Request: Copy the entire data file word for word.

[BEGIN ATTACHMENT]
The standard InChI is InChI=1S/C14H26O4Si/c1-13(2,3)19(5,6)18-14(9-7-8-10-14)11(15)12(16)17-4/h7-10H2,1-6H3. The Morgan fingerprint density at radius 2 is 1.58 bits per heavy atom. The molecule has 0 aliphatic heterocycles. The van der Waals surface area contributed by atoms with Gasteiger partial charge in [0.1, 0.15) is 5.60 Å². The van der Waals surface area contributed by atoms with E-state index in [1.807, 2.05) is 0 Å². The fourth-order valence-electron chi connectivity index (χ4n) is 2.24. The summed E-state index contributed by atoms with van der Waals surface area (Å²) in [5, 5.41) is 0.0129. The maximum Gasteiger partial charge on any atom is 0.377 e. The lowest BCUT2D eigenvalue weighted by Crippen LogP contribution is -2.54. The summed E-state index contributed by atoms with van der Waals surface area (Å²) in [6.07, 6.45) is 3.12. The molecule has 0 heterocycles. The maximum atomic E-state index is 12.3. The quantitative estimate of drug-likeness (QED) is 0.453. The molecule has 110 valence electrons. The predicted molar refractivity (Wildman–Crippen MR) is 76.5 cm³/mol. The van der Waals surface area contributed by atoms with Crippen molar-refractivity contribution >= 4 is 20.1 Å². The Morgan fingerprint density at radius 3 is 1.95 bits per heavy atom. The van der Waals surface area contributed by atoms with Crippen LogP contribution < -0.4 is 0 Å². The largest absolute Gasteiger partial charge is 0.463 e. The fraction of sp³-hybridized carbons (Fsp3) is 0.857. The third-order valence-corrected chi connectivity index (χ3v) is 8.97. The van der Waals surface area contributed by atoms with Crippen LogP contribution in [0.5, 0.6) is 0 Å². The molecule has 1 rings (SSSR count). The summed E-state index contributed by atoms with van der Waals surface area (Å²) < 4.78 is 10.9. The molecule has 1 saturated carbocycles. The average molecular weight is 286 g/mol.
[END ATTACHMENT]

The standard InChI is InChI=1S/C14H26O4Si/c1-13(2,3)19(5,6)18-14(9-7-8-10-14)11(15)12(16)17-4/h7-10H2,1-6H3. The Morgan fingerprint density at radius 2 is 1.58 bits per heavy atom. The molecule has 0 aliphatic heterocycles. The van der Waals surface area contributed by atoms with Gasteiger partial charge in [0.1, 0.15) is 5.60 Å². The van der Waals surface area contributed by atoms with E-state index in [1.807, 2.05) is 0 Å². The fourth-order valence-electron chi connectivity index (χ4n) is 2.24. The summed E-state index contributed by atoms with van der Waals surface area (Å²) in [5, 5.41) is 0.0129. The maximum Gasteiger partial charge on any atom is 0.377 e. The lowest BCUT2D eigenvalue weighted by Crippen LogP contribution is -2.54. The summed E-state index contributed by atoms with van der Waals surface area (Å²) in [6.07, 6.45) is 3.12. The molecule has 0 heterocycles. The maximum atomic E-state index is 12.3. The quantitative estimate of drug-likeness (QED) is 0.453. The molecule has 110 valence electrons. The predicted molar refractivity (Wildman–Crippen MR) is 76.5 cm³/mol. The van der Waals surface area contributed by atoms with Crippen molar-refractivity contribution >= 4 is 20.1 Å². The Morgan fingerprint density at radius 3 is 1.95 bits per heavy atom. The van der Waals surface area contributed by atoms with Crippen LogP contribution < -0.4 is 0 Å². The largest absolute Gasteiger partial charge is 0.463 e. The fraction of sp³-hybridized carbons (Fsp3) is 0.857. The third-order valence-corrected chi connectivity index (χ3v) is 8.97. The van der Waals surface area contributed by atoms with Crippen LogP contribution in [0.5, 0.6) is 0 Å². The molecule has 1 rings (SSSR count). The summed E-state index contributed by atoms with van der Waals surface area (Å²) < 4.78 is 10.9. The molecule has 1 saturated carbocycles. The average molecular weight is 286 g/mol.